The Fairfax County Board of Supervisors yesterday ordered its planning office to look into charges by one supervisor that developers and builders of suburdan Burker Center have repeatedly deviated from the new community's master plan.

Supervisor Audrey Moore (D-Annandale), whose district includes a small corner of two-year-old Burke Centre, said single-family houses have been built where plans called for attached houses and that townhouses have been approved in areas designated for apartments.

Zoning Administrator Phillip Yates, acknowleding the deviations, said "it's strictly the market." In one area, 481 "patio" (attached) houses were planned, but those that have been built have been advertised to buyers as single-family homes.

Yates said the ads, which appeared in The Washington Post, contained "misinformation," but that "there was no blatant trend" by the developers to violate the master plan.

Although generally the costliest type of housing, single-family dwellings are the most desirable in Fairfax's - and Burke Centre's - strong market. Burke Centre, which has emphasized single-family houses since it opened, had record sales last month, according to development partner Joel T. Hazel Jr. Moore, in a detailed report to her colleagues on the board, sadi: "The conclusions would indicate that the developers are thus able to take advantage of the economics . . . while evading the requirement of providing the mix of housing committed (in the master plan)."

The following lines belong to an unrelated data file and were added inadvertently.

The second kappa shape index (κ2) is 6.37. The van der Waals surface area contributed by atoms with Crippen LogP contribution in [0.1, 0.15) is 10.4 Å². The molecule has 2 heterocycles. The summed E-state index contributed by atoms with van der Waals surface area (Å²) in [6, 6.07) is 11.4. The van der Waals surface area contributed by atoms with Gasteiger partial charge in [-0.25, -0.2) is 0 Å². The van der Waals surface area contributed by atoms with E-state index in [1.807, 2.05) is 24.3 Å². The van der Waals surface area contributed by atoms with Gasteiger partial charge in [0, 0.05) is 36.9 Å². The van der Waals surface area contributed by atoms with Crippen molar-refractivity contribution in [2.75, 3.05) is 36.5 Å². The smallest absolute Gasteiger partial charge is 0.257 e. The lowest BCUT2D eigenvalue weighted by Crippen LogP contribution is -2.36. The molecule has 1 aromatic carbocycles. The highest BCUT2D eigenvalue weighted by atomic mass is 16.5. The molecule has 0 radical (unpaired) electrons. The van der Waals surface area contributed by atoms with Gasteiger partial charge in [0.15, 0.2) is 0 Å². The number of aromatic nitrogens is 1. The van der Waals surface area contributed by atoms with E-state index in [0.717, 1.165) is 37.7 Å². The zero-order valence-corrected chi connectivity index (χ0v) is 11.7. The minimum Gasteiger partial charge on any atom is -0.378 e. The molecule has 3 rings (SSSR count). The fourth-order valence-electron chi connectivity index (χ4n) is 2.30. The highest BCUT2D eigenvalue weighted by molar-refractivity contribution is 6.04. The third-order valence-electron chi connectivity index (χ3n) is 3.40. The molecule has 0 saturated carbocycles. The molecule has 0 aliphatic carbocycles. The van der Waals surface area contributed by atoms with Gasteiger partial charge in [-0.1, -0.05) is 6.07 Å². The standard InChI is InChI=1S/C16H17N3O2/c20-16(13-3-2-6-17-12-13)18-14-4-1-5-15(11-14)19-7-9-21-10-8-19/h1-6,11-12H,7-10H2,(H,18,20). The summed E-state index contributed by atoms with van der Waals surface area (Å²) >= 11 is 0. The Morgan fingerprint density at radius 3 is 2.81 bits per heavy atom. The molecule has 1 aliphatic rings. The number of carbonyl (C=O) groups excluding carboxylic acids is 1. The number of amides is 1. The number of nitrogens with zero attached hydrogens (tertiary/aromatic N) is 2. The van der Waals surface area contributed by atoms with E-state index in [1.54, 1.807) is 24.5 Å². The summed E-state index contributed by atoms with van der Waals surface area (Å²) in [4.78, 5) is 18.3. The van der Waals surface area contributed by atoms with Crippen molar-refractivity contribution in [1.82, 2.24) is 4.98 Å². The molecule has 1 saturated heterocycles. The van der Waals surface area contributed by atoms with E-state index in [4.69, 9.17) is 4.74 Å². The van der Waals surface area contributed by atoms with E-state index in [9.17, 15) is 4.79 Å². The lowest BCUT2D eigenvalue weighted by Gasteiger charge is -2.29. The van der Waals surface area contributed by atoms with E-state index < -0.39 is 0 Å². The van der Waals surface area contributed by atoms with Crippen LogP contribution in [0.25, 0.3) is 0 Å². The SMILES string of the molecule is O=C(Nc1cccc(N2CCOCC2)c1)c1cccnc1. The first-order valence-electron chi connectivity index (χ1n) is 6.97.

Yates said "maybe we erred slightly in approving sections of Burke Centre for lesser-density house types I guess whoever is approving in the department of planning thought it would be all right."

The controversy first came to light when residents in Burke Centrehs Calumet Oaks cluster complained that they were required to erect fences linking houses that they said had been sold as single-family detached dwellings. The fences were ordered in August by Zoning Administrator Yates so the houses would comply with regulations requiring that they be attached.

Yates said yesterday "as it stands at the moment," he would recommend that the houses be reclassified as detached units - which would mean that the fences could be taken down.

Moore called for a broad inquiry by the planning staff, Planning Commission and the Fairfax County Park Authority. She wanted the Park Authority involved because the changes in the master plan "may restrict the open space" at Burke Centre.

But supervisor Marie B. Travesky (R-Springfield), whose district includes most of Burke Centre, and the rest of the board opposed Moore's motion. Instead, the board asked for a narrower inquiry.